Some animated features that ‘broke the mold’ were Kubo and the Two Strings for its astonishing use of stop motion and My Life as a Zucchini.  Kubo combined 3D printing technology with seamless and breathtaking CGI.  The final result is novel and multidimensional on a level that is unattainable by standard 3d animation.  My Life as a Zucchini was also stop motion, but that is not the aspect that caused this film to stand out.  This film’s story arc and plot placed it in a different realm when compared to traditional animated features.  The darker and lonelier parts of the psyche are atypical in the animated world and should be welcomed to the art form.

It is hard to classify a year as being dismal or depressing, since so many equally wonderful and amazing things will also occur that just may go unnoticed.  With that said there is an, at least seemingly, overwhelming consensus that 2016 was relentlessly and terribly unwavering.  This idea is also captured in the major films of the year.  There was no shortage of dark, depressing, and intense films, some examples are: Manchester by the Sea, Moonlight, Lion, and Elle.  Race relations and civil liberties were strong themes in film as well with the films: I am not your Negro, Hidden Figures, Loving, and so many more.  There were still some action adventure and films targeted towards comic relief and general escape from real life, but they were few and far between. There was basically just comic book movies and The Nice Guys.  I hope that 2017 will bring some refreshing ideas and film concepts to the industry and we can see a shift away from the dark and depressing films that loomed over the American film audience all year.  I understand the importance of keeping the American people “woke”, but there is also something to be said about giving people a breather so they can fight the good fight while not in the theaters.  It will be interesting to see if and how the political climate in the United States and around the world affects the writers in the film industry for the next few years.  I also hope to see some biopics or documentaries to commemorate some of the many recent fallen icons.  All we can do is stay strong out there and keep independent film companies alive so that thought-provoking and engaging films can reach wider audiences each year.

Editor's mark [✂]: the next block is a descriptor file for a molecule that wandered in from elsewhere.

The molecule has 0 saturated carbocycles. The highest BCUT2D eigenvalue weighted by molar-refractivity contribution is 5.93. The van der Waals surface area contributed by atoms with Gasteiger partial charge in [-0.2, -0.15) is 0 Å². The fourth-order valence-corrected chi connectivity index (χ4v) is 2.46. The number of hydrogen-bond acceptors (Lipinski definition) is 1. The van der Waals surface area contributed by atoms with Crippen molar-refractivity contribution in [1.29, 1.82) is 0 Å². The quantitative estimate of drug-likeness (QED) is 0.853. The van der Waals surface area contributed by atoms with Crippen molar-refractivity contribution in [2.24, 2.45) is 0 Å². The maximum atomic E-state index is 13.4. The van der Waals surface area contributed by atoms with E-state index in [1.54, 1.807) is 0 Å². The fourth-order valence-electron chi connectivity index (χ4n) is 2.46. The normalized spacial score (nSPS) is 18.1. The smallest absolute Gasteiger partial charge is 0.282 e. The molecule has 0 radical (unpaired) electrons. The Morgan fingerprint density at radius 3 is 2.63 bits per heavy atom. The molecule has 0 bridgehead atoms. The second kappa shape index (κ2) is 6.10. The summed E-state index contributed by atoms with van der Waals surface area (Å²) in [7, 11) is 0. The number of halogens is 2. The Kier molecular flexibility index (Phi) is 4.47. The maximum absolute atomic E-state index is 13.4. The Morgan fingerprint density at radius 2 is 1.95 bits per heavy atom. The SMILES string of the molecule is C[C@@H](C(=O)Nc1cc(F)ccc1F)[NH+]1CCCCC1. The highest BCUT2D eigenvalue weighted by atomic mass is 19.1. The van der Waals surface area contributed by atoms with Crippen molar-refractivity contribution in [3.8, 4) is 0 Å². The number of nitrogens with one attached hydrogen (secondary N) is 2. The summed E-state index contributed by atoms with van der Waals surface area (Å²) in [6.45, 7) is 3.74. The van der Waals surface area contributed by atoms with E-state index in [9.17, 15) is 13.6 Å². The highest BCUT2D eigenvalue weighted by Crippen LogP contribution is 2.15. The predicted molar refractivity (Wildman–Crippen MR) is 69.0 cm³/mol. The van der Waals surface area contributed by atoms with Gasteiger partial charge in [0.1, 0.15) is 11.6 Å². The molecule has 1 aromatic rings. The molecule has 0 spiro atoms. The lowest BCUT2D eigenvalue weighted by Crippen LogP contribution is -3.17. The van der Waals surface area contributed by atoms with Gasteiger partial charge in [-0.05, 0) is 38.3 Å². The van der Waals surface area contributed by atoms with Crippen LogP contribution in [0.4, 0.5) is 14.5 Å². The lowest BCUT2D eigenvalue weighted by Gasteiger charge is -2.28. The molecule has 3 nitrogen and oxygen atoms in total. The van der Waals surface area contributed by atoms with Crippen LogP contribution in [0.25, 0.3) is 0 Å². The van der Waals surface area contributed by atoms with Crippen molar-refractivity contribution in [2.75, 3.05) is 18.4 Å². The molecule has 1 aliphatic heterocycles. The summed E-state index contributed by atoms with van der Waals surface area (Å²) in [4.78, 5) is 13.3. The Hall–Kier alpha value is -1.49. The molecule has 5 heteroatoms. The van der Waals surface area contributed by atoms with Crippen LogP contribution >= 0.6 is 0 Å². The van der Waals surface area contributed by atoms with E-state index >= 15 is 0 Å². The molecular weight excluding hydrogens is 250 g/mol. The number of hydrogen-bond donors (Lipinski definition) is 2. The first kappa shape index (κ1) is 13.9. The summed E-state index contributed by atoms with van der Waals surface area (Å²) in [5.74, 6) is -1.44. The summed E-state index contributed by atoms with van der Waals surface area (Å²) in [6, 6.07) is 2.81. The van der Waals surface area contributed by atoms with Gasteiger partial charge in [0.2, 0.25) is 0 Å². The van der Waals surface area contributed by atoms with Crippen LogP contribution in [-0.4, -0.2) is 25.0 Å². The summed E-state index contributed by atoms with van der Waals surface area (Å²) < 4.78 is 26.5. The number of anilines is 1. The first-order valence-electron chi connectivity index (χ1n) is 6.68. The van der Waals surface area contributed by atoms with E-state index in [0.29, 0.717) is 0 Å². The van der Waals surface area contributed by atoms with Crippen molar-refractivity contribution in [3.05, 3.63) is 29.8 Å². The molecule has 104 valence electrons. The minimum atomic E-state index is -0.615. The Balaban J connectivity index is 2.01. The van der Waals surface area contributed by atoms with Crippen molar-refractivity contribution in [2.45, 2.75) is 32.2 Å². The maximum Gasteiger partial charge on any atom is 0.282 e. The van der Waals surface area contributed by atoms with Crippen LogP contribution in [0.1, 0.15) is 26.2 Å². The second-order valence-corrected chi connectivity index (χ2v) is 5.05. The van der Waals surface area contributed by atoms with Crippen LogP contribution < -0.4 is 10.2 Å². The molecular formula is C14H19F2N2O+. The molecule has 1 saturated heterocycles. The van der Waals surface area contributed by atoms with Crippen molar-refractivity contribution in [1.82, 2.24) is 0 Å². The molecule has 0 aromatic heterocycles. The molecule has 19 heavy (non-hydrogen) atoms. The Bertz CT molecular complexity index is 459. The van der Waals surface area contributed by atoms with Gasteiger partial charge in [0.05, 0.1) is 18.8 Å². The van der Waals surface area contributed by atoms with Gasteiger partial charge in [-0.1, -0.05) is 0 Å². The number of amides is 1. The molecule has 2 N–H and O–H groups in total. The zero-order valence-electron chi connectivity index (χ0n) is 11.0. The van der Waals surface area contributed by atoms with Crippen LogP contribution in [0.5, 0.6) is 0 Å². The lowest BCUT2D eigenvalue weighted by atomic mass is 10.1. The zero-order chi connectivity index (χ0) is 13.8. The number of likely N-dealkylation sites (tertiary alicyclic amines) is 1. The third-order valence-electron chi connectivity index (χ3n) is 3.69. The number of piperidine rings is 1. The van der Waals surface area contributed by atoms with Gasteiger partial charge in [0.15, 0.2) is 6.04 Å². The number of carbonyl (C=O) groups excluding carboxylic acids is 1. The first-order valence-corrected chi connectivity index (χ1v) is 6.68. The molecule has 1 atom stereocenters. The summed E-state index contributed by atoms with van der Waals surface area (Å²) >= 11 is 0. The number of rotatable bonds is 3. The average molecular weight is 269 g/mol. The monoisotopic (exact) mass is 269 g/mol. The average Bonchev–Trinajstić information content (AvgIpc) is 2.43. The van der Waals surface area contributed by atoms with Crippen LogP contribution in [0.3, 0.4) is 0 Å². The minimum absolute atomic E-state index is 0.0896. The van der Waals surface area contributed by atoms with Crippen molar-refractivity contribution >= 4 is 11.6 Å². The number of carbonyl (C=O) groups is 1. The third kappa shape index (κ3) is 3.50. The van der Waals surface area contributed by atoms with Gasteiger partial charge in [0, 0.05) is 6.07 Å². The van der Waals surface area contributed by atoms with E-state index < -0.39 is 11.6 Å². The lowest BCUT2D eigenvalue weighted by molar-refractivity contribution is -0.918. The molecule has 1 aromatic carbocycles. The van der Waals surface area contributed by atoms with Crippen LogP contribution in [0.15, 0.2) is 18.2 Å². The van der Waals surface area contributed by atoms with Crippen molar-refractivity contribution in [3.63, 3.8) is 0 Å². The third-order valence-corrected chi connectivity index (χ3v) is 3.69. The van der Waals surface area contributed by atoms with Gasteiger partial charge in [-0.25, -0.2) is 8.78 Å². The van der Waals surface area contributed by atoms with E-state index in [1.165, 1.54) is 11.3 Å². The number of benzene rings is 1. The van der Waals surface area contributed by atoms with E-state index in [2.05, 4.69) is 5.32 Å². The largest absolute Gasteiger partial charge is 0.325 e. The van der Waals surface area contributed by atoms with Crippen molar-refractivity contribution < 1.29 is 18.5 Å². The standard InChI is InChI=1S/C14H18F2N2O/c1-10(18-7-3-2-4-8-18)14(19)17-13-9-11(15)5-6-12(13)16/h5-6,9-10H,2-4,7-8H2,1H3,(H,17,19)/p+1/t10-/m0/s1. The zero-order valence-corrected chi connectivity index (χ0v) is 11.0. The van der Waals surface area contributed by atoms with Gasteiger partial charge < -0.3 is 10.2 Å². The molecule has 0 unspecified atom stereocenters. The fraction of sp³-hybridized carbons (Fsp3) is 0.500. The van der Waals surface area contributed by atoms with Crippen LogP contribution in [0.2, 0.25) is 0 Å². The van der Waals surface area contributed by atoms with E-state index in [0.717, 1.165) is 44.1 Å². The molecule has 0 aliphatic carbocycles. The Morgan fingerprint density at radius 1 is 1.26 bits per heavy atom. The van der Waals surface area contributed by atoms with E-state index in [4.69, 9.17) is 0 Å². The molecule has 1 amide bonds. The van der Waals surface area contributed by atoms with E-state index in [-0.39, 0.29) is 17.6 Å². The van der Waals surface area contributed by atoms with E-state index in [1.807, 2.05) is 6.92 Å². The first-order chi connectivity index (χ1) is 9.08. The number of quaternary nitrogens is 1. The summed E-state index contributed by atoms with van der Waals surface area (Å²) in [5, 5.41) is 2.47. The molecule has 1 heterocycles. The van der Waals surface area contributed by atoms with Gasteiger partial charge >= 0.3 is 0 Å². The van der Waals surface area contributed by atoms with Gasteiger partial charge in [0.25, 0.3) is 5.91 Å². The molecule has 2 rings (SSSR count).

Video Sourcehttps://www.youtube.com/watch?v=0MJ9lbKF2-U